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An example of dynamic fluid films.

Fluid films, such as soap films, are commonly encountered in everyday experience. A soap film can be formed by dipping a closed contour wire into a soapy solution as in the figure on the right. Alternatively, a catenoid can be formed by dipping two rings in the soapy solution and subsequently separating them while maintaining the coaxial configuration.

Stationary fluid films form surfaces of minimal surface area, leading to the Plateau problem.

On the other hand, fluid films display fascinating and rich dynamic properties. They can undergo enormous deformations away from the equilibrium configuration. Furthermore, they display several orders of magnitude variations in thickness from nanometers to millimeters. Thus, a fluid film can simultaneously display nanoscale and macroscale phenomena.

In the study of the dynamics of free fluid films, such as soap films, it is common to model the film as two dimensional manifolds. Then the variable thickness of the film is captured by the two dimensional density \rho .

The dynamics of fluid films can be described by the following system of exact nonlinear Hamiltonian equations which, in that respect, are a complete analogue of Euler's inviscid equations of fluid dynamics. In fact, these equations reduce to Euler's dynamic equations for flows in stationary Euclidean spaces.

The forgoing relies on the formalism of tensors, including the summation convention and the raising and lowering of tensor indices.

The full dynamic system

Consider a thin fluid film S that spans a stationary closed contour boundary. Let C be the normal component of the velocity field and V^{\alpha } be the contravariant components of the tangential velocity projection. Let \nabla _{\alpha } be the covariant surface derivative, B_{\alpha \beta } be the covariant curvature tensor, B^{\alpha }_{\beta } be the mixed curvature tensor and B^{\alpha }_{\alpha } be its trace, that is mean curvature. Furthermore, let the internal energy density per unit mass function be e\left( \rho \right) so that the total potential energy E is given by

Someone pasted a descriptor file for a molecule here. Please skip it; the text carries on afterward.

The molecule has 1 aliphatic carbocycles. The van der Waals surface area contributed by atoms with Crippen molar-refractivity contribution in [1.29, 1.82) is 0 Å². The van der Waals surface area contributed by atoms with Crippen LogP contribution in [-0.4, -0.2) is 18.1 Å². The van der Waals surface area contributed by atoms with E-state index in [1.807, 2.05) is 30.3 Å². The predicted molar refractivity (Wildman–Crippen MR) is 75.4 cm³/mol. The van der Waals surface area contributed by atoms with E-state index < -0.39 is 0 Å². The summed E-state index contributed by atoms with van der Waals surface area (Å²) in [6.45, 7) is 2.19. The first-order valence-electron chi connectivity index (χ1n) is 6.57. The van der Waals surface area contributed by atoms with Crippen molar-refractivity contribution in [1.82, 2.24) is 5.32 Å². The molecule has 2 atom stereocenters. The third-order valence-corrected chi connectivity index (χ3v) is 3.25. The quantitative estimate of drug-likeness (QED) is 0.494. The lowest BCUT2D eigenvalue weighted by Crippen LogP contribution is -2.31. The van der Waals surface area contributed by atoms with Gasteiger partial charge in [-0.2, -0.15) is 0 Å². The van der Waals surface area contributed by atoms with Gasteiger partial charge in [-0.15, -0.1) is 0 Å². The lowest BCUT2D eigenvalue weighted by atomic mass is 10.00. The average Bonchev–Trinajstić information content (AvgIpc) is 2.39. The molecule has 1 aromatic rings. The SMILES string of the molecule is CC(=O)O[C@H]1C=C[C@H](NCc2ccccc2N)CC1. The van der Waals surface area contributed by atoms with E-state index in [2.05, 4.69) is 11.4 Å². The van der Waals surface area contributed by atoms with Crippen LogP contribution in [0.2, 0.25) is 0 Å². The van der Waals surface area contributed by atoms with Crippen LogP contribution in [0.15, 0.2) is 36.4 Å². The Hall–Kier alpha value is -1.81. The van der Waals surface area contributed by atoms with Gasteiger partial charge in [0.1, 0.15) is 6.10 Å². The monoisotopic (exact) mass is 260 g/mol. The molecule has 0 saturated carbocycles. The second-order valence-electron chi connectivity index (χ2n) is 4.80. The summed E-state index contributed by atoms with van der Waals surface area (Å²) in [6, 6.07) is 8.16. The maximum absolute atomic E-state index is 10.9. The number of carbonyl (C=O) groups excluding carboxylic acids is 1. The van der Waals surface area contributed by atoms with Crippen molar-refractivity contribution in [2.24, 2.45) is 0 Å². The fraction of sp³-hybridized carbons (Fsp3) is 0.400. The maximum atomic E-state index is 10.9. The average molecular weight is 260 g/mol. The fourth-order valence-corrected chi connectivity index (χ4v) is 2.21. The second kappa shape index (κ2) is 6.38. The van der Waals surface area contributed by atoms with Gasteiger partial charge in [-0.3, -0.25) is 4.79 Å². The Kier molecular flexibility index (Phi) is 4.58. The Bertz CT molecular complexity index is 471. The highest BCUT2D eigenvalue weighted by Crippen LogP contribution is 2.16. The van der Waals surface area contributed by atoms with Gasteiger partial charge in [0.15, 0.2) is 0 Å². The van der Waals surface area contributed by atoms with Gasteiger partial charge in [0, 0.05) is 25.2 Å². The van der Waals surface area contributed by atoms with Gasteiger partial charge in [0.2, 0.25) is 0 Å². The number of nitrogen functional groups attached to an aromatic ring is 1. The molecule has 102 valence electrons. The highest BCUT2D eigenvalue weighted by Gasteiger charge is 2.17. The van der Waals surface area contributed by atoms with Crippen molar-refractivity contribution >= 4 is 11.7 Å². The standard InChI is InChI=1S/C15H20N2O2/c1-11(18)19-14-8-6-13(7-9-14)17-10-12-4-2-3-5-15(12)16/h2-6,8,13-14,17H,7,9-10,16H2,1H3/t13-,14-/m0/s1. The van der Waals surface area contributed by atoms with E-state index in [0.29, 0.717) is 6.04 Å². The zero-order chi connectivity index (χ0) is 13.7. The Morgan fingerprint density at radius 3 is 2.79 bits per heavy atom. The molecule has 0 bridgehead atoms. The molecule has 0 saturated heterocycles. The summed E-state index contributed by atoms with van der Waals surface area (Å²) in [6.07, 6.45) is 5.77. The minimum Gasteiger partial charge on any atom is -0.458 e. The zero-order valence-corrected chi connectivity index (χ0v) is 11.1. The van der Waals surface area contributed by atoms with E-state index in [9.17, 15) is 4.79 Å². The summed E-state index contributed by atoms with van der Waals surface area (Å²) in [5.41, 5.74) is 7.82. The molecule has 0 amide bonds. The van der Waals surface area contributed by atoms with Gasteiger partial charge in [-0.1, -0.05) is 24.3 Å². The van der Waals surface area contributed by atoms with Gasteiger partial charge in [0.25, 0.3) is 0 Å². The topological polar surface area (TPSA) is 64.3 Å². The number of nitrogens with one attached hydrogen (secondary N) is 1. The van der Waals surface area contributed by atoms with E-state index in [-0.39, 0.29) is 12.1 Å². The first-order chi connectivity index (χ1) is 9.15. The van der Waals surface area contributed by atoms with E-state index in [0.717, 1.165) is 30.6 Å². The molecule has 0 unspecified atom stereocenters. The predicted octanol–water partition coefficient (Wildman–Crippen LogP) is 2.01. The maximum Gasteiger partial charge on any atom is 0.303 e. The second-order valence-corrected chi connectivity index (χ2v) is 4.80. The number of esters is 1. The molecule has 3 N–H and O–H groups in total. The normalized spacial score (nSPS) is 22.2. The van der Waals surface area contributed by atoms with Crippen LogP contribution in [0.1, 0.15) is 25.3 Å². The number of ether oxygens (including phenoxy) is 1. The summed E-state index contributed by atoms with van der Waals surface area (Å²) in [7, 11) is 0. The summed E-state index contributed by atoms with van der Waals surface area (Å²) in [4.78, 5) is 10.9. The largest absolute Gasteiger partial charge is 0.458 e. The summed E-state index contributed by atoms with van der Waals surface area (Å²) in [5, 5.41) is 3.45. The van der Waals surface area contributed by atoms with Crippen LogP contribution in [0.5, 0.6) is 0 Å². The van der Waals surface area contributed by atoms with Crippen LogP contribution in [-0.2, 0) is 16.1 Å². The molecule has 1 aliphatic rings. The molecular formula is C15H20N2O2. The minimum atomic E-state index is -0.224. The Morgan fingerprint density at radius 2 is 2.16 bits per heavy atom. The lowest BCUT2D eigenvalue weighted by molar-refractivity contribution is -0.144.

E=\int_{S}\rho e\left( \rho \right) \, dS.

This choice of e\left( \rho \right) :

e\left( \rho \right) =\frac{\sigma }{\rho }

where \sigma is the surface energy density results in Laplace's classical model for surface tension:

E = \sigma A \,

where A is the total area of the soap film.

The governing system reads

\begin{align}
  \frac{\delta \rho }{\delta t}+\nabla _{\alpha }\left( \rho V^{\alpha } \right) &= \rho CB^{\alpha }_{\alpha } \\ 
  \\ 
 \rho \left( \frac{\delta C}{\delta t} + 2V^\alpha \nabla_\alpha C+B_{\alpha \beta }V^\alpha V^\beta \right) &= -\rho^2 e_\rho B^\alpha_\alpha \\ 
  \\ 
 \rho \left( \frac{\delta V^\alpha}{\delta t} + V^\beta \nabla_\beta V^\alpha - C\nabla^\alpha C - 2CV^\beta B^\alpha_\beta \right) &= -\nabla^\alpha \left( \rho^2 e_\rho \right)

\end{align}

where the {\delta}/{\delta} t-derivative is the central operator, originally due to Jacques Hadamard, in the The Calculus of Moving Surfaces. Note that, in compressible models, the combination \rho^2 e_\rho is commonly identified with pressure p. The governing system above was originally formulated in reference 1.

For the Laplace choice of surface tension \left( e\left( \rho \right)=\sigma /\rho \right) the system becomes:

\begin{align}
  \frac{\delta \rho }{\delta t} + \nabla_\alpha \left( \rho V^{\alpha } \right) &= \rho CB^\alpha_\alpha \\ 
  \\ 
 \rho \left( \frac{\delta C}{\delta t}+2V^\alpha \nabla_\alpha C+B_{\alpha \beta }V^\alpha V^\beta  \right) &= \sigma B^\alpha_\alpha \\ 
  \\ 
 \frac{\delta V^\alpha }{\delta t} + V^\beta \nabla_\beta V^\alpha - C\nabla ^\alpha C - 2V^\beta B^\alpha _\beta & = 0 

\end{align}

Note that on flat (B_{\alpha \beta }=0) stationary (C=0) manifolds, the system becomes

\begin{align}
 \frac{\partial \rho }{\partial t} + \nabla_\alpha \left( \rho V^{\alpha } \right) &= 0 \\ 
&  \\ 
 \rho \left( \frac{\partial V^\alpha}{\partial t} + V^\beta \nabla _\beta V^\alpha \right) &= -\nabla ^\alpha \left( \rho^2 e_\rho \right) 

\end{align}

which is precisely classical Euler's equations of fluid dynamics.

A simplified system

If one disregards the tangential components of the velocity field, as frequently done in the study of thin fluid film, one arrives at the following simplified system with only two unknowns: the two dimensional density \rho and the normal velocity C:

\begin{align}
{\frac{\delta\rho }{\delta t}} &= \rho CB_\alpha^\alpha \\

&\\ \rho\frac{\delta C}{\delta t} &=\sigma B_\alpha^\alpha \\ \end{align}

References

1. Exact nonlinear equations for fluid films and proper adaptations of conservation theorems from classical hydrodynamics P. Grinfeld, J. Geom. Sym. Phys. 16, 2009

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